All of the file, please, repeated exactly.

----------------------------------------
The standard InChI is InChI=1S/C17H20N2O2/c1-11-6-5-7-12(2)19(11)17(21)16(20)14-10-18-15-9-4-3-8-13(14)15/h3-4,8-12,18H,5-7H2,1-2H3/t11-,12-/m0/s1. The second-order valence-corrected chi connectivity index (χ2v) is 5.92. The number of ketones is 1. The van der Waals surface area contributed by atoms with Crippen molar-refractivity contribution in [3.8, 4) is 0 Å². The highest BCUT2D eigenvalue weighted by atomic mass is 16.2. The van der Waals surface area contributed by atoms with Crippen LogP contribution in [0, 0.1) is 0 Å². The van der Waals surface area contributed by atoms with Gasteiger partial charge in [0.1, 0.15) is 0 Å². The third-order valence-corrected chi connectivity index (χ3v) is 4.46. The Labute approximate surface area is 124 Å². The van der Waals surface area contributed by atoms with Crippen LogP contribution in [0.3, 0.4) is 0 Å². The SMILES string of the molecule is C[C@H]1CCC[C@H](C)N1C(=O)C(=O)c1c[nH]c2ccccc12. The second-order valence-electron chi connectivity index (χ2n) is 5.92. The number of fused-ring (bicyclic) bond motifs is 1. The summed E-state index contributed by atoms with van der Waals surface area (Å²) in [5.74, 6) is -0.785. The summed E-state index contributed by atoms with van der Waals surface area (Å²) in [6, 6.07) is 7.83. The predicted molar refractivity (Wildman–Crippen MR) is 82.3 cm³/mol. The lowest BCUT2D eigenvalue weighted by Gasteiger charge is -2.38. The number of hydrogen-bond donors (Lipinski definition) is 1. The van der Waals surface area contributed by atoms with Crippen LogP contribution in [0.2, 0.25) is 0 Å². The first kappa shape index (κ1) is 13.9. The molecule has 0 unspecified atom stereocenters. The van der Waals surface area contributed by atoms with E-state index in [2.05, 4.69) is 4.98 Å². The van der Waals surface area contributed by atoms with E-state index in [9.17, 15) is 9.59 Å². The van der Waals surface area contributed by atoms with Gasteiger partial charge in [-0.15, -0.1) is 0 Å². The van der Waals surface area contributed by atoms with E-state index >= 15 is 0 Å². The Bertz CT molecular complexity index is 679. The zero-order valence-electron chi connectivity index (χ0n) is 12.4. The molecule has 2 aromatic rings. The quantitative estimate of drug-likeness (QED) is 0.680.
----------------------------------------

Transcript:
The standard InChI is InChI=1S/C17H20N2O2/c1-11-6-5-7-12(2)19(11)17(21)16(20)14-10-18-15-9-4-3-8-13(14)15/h3-4,8-12,18H,5-7H2,1-2H3/t11-,12-/m0/s1. The second-order valence-corrected chi connectivity index (χ2v) is 5.92. The number of ketones is 1. The van der Waals surface area contributed by atoms with Crippen molar-refractivity contribution in [3.8, 4) is 0 Å². The highest BCUT2D eigenvalue weighted by atomic mass is 16.2. The van der Waals surface area contributed by atoms with Crippen LogP contribution in [0, 0.1) is 0 Å². The van der Waals surface area contributed by atoms with Gasteiger partial charge in [0.1, 0.15) is 0 Å². The third-order valence-corrected chi connectivity index (χ3v) is 4.46. The Labute approximate surface area is 124 Å². The van der Waals surface area contributed by atoms with Crippen LogP contribution in [0.3, 0.4) is 0 Å². The SMILES string of the molecule is C[C@H]1CCC[C@H](C)N1C(=O)C(=O)c1c[nH]c2ccccc12. The second-order valence-electron chi connectivity index (χ2n) is 5.92. The number of fused-ring (bicyclic) bond motifs is 1. The summed E-state index contributed by atoms with van der Waals surface area (Å²) in [5.74, 6) is -0.785. The summed E-state index contributed by atoms with van der Waals surface area (Å²) in [6, 6.07) is 7.83. The predicted molar refractivity (Wildman–Crippen MR) is 82.3 cm³/mol. The lowest BCUT2D eigenvalue weighted by Gasteiger charge is -2.38. The number of hydrogen-bond donors (Lipinski definition) is 1. The van der Waals surface area contributed by atoms with Crippen LogP contribution in [0.2, 0.25) is 0 Å². The first kappa shape index (κ1) is 13.9. The molecule has 0 unspecified atom stereocenters. The van der Waals surface area contributed by atoms with E-state index in [2.05, 4.69) is 4.98 Å². The van der Waals surface area contributed by atoms with E-state index in [9.17, 15) is 9.59 Å². The van der Waals surface area contributed by atoms with Gasteiger partial charge in [-0.15, -0.1) is 0 Å². The van der Waals surface area contributed by atoms with E-state index >= 15 is 0 Å². The Bertz CT molecular complexity index is 679. The zero-order valence-electron chi connectivity index (χ0n) is 12.4. The molecule has 2 aromatic rings. The quantitative estimate of drug-likeness (QED) is 0.680.